In almost every single medical malpractice case, the plaintiff will have to hire an expert witness to provide testimony. For the most part, anyone who does not have an MD at the end of their name will not be able to answer questions regarding your injuries, which is why you should seek a qualified medical expert to discuss these complex topics. This includes explaining why the defendant (a healthcare provider) was negligent in their actions, why the medical professional should be held liable for their actions, and why you should be compensated for your injuries.
How is an expert witness vetted for a medical malpractice case?
Vetting a medical expert to ensure that they are in fact an expert is an important part of every medical malpractice case. The person you choose to be the expert should currently be practicing or teaching medicine or is recently retired from doing the same. It is also advantageous to pick a medical expert who is Board Certified the same medical field as the medical provider named as the defendant in your case. For example, if you are suing a hospital because of negligence related to surgical errors, your G.P. might not be the right expert witness for you.
Another important element is the person’s years of practice. Cross-examination is tough, and you want an expert medical witness who has the clinical experience to back up his or her assertions on cross. It also helps if the witness is still practicing, because it means he or she is up-to-date on the latest trends and findings in the medical community.
Can the expert be trusted with their testimony?
This is an important question – perhaps more important than you realize. Not all expert witnesses are equal. One way to make sure they can be trusted is to find out if they have been used as an expert witness in the past for the defendant in your case, or if the witness has been sanctioned in some way by state medical boards.
Do I always need an expert witness?
There will be circumstances where your medical malpractice case will not require the testimony from an expert witness. These are when the situation is so obvious that an expert’s testimony will not add anything substantial to the case. For example, if you had a surgical tool or cloth left inside your body by a surgeon, an additional expert witness will not need to testify. Other circumstances include the following:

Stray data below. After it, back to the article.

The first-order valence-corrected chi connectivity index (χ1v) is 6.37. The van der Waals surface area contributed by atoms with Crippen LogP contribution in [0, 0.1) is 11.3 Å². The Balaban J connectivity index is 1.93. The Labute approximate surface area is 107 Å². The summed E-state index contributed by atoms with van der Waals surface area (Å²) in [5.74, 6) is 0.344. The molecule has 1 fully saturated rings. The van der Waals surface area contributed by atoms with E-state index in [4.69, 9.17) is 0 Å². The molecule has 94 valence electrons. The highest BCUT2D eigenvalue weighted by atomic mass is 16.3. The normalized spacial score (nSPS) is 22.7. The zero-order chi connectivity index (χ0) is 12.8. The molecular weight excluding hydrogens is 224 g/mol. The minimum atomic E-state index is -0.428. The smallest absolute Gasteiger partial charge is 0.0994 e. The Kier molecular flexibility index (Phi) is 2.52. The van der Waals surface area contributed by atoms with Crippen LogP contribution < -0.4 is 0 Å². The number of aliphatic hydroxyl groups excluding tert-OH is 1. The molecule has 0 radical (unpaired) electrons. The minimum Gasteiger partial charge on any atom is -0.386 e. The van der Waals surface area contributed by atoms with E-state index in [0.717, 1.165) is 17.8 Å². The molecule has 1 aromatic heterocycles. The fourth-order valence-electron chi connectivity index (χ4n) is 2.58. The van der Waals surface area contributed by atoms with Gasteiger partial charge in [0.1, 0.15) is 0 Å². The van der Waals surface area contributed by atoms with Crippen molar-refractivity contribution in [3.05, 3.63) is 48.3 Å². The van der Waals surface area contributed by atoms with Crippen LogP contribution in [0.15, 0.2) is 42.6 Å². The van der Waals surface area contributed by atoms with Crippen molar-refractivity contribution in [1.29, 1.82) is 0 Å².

The Catch-22: proving your witness is credible, while the other doctor is not
Two doctors with the same (or substantially similar) experience, expertise, and credentials testify at a medical malpractice hearing. One says the defendant was correct; the other says the defendant made a mistake. How does a jury decide which one to believe?
The expert witness hired to testify at your medical malpractice trial will be cutting down the credibility, views, and actions of the defendant and the defense’s own expert witnesses, all of whom are doctors. This is where a skilled medical malpractice attorney really shines. His or her job involves:
- Showing bias in both the defense and their experts
- Questioning all prior testifying experience
- Exposing any inflated credentials of the defendant and/or the witnesses
- Proving that experts’ assessments are made on assumptions as opposed to in-depth knowledge of the case at hand
- Showing that the methods or theories espoused by the defendant and/or the witnesses are considered outdated, or no longer reflect best practices
Expert witnesses can be a critical part of a medical malpractice claim. Preparation is key to ensuring that the defense’s witnesses are considered less experienced, biased, or otherwise less credible than those of the plaintiff.